Anthroponyms seta NÓBREGA, Padre Manuel da (1517-1570)

Manuel da Nóbrega, born in the Alto Douro region of Portugal on 18th October, 1517, led the first Jesuit mission to the continent of America and became the first Jesuit provincial in Brazil.

Nóbrega descended from a family of some standing, the son of the high court judge Baltasar de Nóbrega, and nephew of the Lord High Chancellor. In his youth he studied Latin, Law and Theology at the Universities of Coimbra and Salamanca, where he graduated in canon law in 1541.

A few years later, on 24th November, 1544, Manuel da Nóbrega entered the Society of Jesus, founded by Ignacio de Loyola, and approved by papal bull only four years beforehand. As a Jesuit, Nóbrega travelled the country in pastoral service, becoming well known as an orator and preacher, despite his stammer.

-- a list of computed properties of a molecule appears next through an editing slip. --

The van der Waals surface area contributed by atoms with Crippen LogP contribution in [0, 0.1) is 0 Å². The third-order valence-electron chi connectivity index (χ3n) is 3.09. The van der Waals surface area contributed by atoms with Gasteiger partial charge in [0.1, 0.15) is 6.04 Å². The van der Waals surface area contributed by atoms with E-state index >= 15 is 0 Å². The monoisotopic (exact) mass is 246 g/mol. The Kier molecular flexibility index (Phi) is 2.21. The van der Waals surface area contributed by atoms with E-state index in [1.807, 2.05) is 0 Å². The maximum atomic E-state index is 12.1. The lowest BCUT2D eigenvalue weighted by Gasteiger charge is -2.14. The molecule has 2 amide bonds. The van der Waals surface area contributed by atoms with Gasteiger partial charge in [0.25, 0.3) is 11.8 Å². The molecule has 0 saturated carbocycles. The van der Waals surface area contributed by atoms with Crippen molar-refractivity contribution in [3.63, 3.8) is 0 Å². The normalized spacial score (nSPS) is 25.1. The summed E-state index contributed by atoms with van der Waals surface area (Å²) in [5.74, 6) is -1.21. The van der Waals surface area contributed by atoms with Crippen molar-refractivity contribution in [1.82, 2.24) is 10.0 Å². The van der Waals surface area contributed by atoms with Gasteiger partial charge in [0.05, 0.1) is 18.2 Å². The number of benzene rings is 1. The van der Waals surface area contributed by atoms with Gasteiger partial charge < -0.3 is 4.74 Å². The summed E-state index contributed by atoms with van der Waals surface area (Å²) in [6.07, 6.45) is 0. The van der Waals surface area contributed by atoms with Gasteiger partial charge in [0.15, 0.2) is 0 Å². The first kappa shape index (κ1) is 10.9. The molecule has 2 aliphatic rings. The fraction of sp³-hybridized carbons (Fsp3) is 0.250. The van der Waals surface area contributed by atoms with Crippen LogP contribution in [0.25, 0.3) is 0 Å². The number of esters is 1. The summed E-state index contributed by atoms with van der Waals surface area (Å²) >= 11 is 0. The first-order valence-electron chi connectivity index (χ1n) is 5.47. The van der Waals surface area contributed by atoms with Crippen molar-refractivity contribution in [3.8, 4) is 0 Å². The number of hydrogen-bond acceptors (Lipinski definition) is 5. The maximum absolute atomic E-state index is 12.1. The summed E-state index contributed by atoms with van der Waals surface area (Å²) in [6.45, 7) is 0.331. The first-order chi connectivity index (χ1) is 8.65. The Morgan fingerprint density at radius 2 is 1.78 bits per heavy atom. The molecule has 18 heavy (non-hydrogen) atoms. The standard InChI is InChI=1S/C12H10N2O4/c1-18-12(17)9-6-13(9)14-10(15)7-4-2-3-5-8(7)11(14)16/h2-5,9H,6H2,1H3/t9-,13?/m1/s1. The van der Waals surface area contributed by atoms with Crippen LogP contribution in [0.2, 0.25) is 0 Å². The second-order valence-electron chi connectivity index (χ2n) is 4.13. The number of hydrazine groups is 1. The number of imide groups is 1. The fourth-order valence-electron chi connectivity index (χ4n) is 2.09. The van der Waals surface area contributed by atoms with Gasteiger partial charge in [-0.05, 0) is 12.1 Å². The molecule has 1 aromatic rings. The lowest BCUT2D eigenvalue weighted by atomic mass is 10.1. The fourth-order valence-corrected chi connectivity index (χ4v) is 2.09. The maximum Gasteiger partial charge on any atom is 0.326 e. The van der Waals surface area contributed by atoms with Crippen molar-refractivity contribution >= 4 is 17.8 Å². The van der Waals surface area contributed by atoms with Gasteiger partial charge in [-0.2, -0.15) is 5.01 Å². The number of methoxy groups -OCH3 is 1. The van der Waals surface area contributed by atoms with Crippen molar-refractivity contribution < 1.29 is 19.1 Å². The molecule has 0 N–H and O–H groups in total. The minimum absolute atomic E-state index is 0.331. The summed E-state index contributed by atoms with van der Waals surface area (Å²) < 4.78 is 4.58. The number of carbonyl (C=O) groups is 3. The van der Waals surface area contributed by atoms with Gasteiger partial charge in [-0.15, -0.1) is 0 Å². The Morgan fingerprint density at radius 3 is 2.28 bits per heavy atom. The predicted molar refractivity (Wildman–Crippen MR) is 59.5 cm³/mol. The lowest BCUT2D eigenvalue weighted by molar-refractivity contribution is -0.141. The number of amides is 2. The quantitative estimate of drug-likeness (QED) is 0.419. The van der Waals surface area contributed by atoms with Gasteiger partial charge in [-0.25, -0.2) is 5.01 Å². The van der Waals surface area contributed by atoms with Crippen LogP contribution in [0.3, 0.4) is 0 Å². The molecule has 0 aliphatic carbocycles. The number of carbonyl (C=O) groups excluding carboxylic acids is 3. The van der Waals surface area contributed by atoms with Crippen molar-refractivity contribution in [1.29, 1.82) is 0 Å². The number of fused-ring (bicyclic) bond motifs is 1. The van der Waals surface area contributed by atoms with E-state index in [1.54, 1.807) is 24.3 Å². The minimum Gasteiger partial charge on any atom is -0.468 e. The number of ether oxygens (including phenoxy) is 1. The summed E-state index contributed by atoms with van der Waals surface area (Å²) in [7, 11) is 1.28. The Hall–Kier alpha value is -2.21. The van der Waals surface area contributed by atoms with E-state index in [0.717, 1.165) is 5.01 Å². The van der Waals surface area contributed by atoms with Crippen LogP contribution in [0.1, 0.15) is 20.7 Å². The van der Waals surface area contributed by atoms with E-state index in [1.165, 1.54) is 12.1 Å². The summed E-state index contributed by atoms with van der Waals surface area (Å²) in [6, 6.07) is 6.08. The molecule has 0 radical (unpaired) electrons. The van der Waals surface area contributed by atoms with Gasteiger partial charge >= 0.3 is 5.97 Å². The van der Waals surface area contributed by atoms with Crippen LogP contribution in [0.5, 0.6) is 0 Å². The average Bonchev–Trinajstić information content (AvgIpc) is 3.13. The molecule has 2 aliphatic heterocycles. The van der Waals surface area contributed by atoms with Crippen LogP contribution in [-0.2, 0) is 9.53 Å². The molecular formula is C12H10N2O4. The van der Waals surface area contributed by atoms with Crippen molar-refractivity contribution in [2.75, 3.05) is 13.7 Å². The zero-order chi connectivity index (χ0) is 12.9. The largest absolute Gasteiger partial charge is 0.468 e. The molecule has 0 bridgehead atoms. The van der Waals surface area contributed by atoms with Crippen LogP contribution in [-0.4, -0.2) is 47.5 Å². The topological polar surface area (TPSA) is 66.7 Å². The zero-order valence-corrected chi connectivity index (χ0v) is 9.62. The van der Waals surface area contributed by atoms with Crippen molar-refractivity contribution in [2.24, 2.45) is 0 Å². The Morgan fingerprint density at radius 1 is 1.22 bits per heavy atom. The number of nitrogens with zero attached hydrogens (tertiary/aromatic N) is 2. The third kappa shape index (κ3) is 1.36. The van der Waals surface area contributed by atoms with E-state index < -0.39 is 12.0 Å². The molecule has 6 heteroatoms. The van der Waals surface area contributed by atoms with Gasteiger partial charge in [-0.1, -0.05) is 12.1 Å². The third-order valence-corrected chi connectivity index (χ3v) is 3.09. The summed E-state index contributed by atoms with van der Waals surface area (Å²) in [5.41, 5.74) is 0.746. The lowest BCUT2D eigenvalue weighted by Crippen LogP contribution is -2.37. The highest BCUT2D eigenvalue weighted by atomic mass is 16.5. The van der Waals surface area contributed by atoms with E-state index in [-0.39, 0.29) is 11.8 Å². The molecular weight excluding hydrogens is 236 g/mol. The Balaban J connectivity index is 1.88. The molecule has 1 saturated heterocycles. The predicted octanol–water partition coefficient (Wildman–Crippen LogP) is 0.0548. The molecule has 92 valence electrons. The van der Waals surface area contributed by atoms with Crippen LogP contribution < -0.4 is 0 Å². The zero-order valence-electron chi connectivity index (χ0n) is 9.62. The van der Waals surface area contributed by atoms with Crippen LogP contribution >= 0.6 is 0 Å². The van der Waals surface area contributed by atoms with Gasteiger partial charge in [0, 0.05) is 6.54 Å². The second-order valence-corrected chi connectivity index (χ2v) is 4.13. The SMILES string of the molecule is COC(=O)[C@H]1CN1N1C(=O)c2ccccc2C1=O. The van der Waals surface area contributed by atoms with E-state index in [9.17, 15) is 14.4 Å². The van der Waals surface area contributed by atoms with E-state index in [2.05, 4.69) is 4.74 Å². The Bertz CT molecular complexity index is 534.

Five years after becoming a Jesuit, his duties took him far away from Portugal, as he was appointed Superior of the Jesuit mission in Brazil. He embarked, never to return, with the fleet of the first governor of Brazil, Tomé de Sousa, setting sail from the port of Lisbon on 1st February, 1549. Less than two years later, on 29th March, the fleet cast anchor in the Baía de Todos os Santos (All Saints? Bay, Salvador), and Manuel da Nóbrega and his five companions disembarked, the first representatives of the Society of Jesus in the New World. During their first years in Brazil, Nóbrega and the Jesuits collaborated actively with the governor Tomé de Sousa in the construction of the city of Salvador da Bahia, seat of the governor-generalship. Nóbrega not only devoted himself to reforming the customs of the colonists and the founding of a Jesuit college in Bahia, but also to an activity which would mark his stay in Brazil: the evangelisation and catechisation of the Indians, attempting to eradicate practices such as ritual cannibalism, polygamy and witchcraft.